michael.express
19 December 2020

My new money pit

I've been steadily releasing more music on my SoundCloud over the past few weeks. Each project has explored some fun little musical idea, and I just flesh it out with some instrumentation. It's been a blast, and each new track's production quality feels just a little bit tighter, a little sleeker. I feel my Bitwig powers growing in strength.

Along the way I've been watching a lot of music YouTube and it's been great for generating new ideas. I'll call out 8-bit Music Theory and Andrew Huang's channel in particular. I hear some neat sound or they'll explain some neat idea, and I'll begin to wonder how I can make something from that.

One aspect of music production that Andrew Huang focuses on is sound design and trying to find new textures. For that, modular or semi-modular synths are great: you just plug a bunch of things together and see what happens (well, a bit more purposefully than that, but you get the idea).

That on its own was interesting, but a modular synth is even more than that. Its this wildly tunable, highly customized musical instrument.

And of course, that's when I stumbled upon ann annie's modular rendition of "Clair de Lune."

I listened through that with amazement. Hook, line, and sinker. Soon after, I found a small synth case I liked (on a slight discount! B-stock) and impulsively bought it.

And thus began my modular journey. Using Andrew Huang's getting-started-with-modular video as my starting point, I stayed up until 3:00 AM learning about different modules, acclimating to jargon and acronyms, and carefully constructing my tiny modular synthesizer in an online shopping cart.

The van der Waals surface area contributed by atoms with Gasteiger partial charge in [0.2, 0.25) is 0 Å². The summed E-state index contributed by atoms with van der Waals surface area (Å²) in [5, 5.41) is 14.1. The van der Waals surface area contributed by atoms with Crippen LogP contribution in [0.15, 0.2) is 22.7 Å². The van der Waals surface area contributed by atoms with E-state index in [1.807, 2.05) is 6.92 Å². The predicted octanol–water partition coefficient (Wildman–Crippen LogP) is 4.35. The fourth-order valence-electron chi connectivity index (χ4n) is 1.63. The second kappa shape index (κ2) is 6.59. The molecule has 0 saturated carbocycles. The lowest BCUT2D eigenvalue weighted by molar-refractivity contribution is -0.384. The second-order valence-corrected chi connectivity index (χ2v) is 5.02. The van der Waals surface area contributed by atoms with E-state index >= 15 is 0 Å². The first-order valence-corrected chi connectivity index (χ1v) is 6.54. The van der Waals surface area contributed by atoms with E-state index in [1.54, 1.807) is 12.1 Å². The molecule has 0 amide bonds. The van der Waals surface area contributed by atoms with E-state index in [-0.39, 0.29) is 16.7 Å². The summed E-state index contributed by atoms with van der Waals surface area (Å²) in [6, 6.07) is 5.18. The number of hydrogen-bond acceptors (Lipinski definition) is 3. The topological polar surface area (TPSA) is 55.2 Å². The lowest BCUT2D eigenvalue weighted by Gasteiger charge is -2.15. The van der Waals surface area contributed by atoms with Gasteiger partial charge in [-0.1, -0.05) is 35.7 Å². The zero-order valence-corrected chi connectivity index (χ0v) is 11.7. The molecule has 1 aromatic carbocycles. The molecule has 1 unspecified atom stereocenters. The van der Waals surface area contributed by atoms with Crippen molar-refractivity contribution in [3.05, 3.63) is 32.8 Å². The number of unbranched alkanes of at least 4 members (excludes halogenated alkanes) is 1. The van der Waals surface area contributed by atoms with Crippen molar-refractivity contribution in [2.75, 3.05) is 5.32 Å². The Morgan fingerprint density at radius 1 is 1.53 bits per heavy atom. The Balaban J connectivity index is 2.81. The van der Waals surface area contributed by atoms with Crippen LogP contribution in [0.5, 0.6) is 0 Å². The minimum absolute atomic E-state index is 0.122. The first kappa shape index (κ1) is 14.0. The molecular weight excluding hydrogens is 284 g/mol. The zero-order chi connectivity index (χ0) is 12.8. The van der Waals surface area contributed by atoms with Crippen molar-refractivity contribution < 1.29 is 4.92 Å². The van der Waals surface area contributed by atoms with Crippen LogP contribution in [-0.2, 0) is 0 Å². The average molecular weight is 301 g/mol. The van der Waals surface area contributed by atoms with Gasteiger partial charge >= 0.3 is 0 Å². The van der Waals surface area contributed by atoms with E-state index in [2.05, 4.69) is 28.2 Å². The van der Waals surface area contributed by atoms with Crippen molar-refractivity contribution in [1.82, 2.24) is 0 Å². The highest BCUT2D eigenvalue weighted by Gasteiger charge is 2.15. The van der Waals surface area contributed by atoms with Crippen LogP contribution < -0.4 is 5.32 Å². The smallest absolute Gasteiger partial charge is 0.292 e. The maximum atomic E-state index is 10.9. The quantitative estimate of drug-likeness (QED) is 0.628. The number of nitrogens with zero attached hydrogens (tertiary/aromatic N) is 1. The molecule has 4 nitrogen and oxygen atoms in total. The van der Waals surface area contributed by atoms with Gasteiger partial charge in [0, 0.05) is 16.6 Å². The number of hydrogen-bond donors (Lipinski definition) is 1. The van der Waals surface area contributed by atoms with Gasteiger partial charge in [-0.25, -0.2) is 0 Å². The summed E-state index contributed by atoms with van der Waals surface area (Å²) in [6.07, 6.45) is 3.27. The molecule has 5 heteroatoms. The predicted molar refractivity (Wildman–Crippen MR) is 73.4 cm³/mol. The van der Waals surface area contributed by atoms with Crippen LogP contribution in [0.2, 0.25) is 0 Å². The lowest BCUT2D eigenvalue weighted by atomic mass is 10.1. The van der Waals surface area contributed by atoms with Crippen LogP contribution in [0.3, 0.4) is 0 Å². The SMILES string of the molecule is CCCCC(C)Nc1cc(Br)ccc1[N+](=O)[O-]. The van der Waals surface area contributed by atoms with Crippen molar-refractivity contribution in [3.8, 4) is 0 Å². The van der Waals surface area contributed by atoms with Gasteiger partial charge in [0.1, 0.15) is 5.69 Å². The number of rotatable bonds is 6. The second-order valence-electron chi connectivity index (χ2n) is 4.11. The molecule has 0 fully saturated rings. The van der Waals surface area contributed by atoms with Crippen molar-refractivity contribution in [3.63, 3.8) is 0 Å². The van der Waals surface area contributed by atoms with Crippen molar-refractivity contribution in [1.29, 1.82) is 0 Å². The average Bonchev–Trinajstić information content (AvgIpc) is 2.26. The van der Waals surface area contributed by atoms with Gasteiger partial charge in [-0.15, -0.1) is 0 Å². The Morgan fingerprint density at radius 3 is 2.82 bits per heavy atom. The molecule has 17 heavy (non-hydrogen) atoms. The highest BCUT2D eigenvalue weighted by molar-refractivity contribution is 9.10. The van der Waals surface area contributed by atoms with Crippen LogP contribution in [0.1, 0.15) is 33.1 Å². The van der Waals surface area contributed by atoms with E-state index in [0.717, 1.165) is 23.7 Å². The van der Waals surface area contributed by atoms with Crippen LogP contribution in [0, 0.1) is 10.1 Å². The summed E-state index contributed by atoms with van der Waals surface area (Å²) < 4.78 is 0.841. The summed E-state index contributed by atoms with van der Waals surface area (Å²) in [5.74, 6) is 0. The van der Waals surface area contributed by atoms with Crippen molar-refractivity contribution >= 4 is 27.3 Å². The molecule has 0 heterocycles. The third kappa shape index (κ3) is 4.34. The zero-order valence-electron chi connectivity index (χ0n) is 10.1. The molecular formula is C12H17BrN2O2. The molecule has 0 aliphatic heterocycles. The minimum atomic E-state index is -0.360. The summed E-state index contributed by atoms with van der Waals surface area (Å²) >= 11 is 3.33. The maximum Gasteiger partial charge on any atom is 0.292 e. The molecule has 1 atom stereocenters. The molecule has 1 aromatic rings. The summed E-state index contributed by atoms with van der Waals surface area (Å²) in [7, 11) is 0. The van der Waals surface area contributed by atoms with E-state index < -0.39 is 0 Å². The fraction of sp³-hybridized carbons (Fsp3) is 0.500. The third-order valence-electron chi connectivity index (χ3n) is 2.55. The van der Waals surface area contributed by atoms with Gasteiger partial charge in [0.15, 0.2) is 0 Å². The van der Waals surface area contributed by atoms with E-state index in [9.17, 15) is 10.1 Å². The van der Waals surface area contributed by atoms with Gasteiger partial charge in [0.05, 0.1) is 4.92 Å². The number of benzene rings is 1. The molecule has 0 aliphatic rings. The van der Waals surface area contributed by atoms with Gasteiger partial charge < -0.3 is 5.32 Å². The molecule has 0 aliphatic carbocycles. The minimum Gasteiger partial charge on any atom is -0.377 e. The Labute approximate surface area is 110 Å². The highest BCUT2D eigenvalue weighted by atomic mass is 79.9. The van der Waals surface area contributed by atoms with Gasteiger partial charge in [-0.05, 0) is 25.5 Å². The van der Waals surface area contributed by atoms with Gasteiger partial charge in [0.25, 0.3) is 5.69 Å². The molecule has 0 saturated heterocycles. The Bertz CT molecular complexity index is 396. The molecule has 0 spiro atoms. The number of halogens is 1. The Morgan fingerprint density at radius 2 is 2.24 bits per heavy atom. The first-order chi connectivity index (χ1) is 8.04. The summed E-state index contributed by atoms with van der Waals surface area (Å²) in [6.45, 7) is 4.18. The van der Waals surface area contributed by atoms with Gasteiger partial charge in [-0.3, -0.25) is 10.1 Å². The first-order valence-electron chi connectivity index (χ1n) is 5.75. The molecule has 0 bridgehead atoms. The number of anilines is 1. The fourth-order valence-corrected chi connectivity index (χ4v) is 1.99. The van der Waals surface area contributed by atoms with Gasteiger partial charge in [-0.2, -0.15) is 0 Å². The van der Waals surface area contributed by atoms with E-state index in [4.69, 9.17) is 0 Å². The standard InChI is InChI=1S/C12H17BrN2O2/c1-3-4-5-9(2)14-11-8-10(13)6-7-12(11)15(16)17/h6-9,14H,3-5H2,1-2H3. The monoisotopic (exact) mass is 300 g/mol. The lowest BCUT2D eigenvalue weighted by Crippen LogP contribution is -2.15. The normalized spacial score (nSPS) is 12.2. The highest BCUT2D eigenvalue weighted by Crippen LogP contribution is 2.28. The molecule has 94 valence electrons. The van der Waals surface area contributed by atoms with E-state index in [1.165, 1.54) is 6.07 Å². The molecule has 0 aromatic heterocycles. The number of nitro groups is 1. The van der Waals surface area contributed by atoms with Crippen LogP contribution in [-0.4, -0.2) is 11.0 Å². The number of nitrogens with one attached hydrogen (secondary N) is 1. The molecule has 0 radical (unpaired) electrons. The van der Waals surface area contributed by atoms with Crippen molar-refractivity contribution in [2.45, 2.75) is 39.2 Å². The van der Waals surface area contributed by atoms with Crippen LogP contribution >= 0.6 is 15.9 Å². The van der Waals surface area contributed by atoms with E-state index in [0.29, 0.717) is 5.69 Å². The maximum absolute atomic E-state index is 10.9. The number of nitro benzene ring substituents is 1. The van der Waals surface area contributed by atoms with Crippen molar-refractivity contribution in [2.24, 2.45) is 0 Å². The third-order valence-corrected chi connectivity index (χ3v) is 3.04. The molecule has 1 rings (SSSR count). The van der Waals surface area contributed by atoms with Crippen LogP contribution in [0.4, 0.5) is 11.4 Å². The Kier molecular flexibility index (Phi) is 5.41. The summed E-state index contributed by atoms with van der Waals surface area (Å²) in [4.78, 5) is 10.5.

What I wanted out of this system was:

I wanted it to have delay, I wanted it to be plucky, I wanted it to be weird and spacey. I found a video of someone who created a modular synth using 2hp's Pluck and Mutable Instruments' Rings and I knew I had to have them in there. I could make the synth stand alone by using a powerful sequencer like the Hermod. On top of having a MIDI interface built right in, it also has a bunch of built-in effects and a nice user experience.

But, I couldn't bring myself to pull the trigger. In my time as a software engineer, I've come to learn that you shouldn't push to production or submit a change at the end of the day, when you're tired. That's when you make a mistake and start to panic when what you really wanted to do was stop. I slept on it, found out my shopping cart was obliterated, recreated it and fixed some mistakes I'd made in the process.

Then I pulled the trigger, and began refreshing my inbox. I hadn't been this excited about a purchase in a while and it showed. When the big box of modules finally arrived, I spent the entire evening just putting it together and playing around with it. It's so so so cool.

My modular synth.

In the meantime, I'd started "porting" a chiptune track that I wrote a few months ago. I'd practiced the guitar part for it and was ready to record, but this was the perfect timing to try out the new synth. I made a few patches, settled on something I liked, and recorded it.

Here's the result.

Michael Knyszek ยท sunny with a chance of synth